Election day in the United States of America is November 6th.
Modern democracies, which claim to be governed by the voice of the people, are almost universally disappointing. Only those who worship the State, or a certain party, can be truly peaceful with the results of an Election. This ‘liturgy of liberalism’ is an extravagant ceremony, but it often comes off as insincere, rigged, and ridiculous.
For the rest of us, the time after an Election is a return to the usual agony of politics. We wait and see whether those who we elected do the things they promised to win our vote. By voting, we feel some degree of allegiance to our chosen candidate. The mental discomfort of such decisions is set aside when convince ourselves that we have made the right choice. Our pride demands that we cannot feel cheated, so we are tempted to pave over the inconsistencies between our values and the politics of whoever received our support.
There is, of course, an argument to be made for strategic voting. Because it has already been made at nauseating length, a brief summary suffices: When we think about the horror of abortion, the brutal mass murder of the unborn, our hearts justly burn for these innocent children—and we might take the Republicans up on their promise. When we think about the plight of workers, the economic persecution of the family, we are rightly indignant at the outrages of capitalism—and we might turn to the Democrats for help. This debate should not be dismissed, but it should not be our only consideration.
In the past decades, Republicans have delivered only occasional anti-abortion policy, though they may nominate some judges who quibble with Roe v Wade. And most Democrats do nothing to dismantle capitalism, though they may expand the bureaucracy of the welfare state. There are some rare cases where a partisan candidate might do good on multiple fronts. But these are very rare indeed.
There are also third parties in America, despite what it seems. But the voting process—through gerrymandering, ballot access rules, and first-past-the-post—has made it structurally impossible for them to succeed. These important political organizations can do great good on the local level and in the national discourse: the American Solidarity Party is a promising place for the post-liberal politics of virtue to organize. But the ASP, as of yet, is not likely to field candidates for even one of the positions on any given local ballot; much less are they poised to win office.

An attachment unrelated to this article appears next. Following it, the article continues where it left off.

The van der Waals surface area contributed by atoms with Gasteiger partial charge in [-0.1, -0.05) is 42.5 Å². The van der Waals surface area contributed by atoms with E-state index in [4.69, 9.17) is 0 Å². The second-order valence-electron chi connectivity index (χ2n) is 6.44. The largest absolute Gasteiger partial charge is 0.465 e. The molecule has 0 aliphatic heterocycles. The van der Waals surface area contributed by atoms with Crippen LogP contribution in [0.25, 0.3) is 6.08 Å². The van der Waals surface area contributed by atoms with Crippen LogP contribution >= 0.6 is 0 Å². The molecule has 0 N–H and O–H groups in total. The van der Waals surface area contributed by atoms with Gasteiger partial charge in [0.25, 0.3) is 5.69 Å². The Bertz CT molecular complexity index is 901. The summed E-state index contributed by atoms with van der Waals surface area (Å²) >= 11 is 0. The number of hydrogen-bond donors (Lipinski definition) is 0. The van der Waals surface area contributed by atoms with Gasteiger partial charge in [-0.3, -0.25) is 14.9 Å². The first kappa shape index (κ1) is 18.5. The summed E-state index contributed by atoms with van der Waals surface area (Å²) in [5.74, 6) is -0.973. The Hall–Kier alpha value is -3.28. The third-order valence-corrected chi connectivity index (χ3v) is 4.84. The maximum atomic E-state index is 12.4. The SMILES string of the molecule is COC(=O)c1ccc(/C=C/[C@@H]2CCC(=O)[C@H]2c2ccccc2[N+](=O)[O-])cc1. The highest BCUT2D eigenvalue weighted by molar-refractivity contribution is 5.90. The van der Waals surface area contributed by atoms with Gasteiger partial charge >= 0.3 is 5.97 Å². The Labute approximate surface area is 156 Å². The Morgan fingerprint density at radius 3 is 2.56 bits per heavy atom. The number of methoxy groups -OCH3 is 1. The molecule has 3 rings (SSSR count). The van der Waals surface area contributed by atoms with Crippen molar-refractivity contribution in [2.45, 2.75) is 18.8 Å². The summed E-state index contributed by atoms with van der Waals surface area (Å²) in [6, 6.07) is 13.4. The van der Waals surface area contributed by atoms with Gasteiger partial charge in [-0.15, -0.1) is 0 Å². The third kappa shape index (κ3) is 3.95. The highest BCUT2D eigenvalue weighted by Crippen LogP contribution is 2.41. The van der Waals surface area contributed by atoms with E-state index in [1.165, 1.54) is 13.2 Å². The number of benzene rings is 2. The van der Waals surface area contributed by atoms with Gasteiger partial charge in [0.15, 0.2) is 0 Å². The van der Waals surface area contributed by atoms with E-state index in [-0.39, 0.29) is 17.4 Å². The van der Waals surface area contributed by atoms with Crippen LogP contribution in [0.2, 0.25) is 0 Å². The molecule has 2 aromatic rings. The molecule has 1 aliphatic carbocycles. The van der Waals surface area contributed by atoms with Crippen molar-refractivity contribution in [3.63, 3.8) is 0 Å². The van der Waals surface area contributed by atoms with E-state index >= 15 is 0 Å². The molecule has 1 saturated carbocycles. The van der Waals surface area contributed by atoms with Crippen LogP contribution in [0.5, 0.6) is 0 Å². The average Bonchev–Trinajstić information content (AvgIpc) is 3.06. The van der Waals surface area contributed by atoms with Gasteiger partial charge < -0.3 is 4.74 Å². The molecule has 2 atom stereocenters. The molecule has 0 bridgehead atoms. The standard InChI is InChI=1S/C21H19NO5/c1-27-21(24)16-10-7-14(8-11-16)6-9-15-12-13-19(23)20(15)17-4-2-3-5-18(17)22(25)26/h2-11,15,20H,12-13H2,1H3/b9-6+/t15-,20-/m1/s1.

So until the day arrives when there are just candidates, how does a Catholic vote, if at all? Barring the many obstacles of law or circumstance, he or she should vote, for it is the duty of Christians to “proclaim to the nations: the Lord is King” and the Church tells us that “co-responsibility for the Common Good makes it morally obligatory to exercise the right to vote” (CCC 2240).
One answer is this: a write-in vote for “Christ the King” in all offices. The purpose of this is threefold. First, it removes the temptation to defend the unjust actions of a strategic single-issue candidate who received one’s vote. Liberalism is constantly tempting us to an idolatry of the State. Second, it refuses to be stained by association with the wickedness any liberal faction. “Liberal democracy is the Devil’s tool to make us complicit in the sins of tyrants.” And third, it sends the clearest possible message about the allegiance of one’s heart. No one can discern the exact motives behind votes for various liberal parties, but a vote for “Christ the King” begs no such ambiguity. And while a dozen integralists voting in this way would amount to silence in the noise of our modern media, a growing movement of Christians with such a protest would eventually demand recognition. We may someday soon have candidates supporting the politics of virtue. Still, we cannot allow meaningful political activity to be reducible to voting. Integralists have much work to do throughout the rest of the year.
The world will not be redeemed through the ballot box. It is money, not the masses, that truly drives liberal politics. But we can nonetheless subvert the Devil’s weapon to praise his conqueror, Our Lord, Jesus Christ.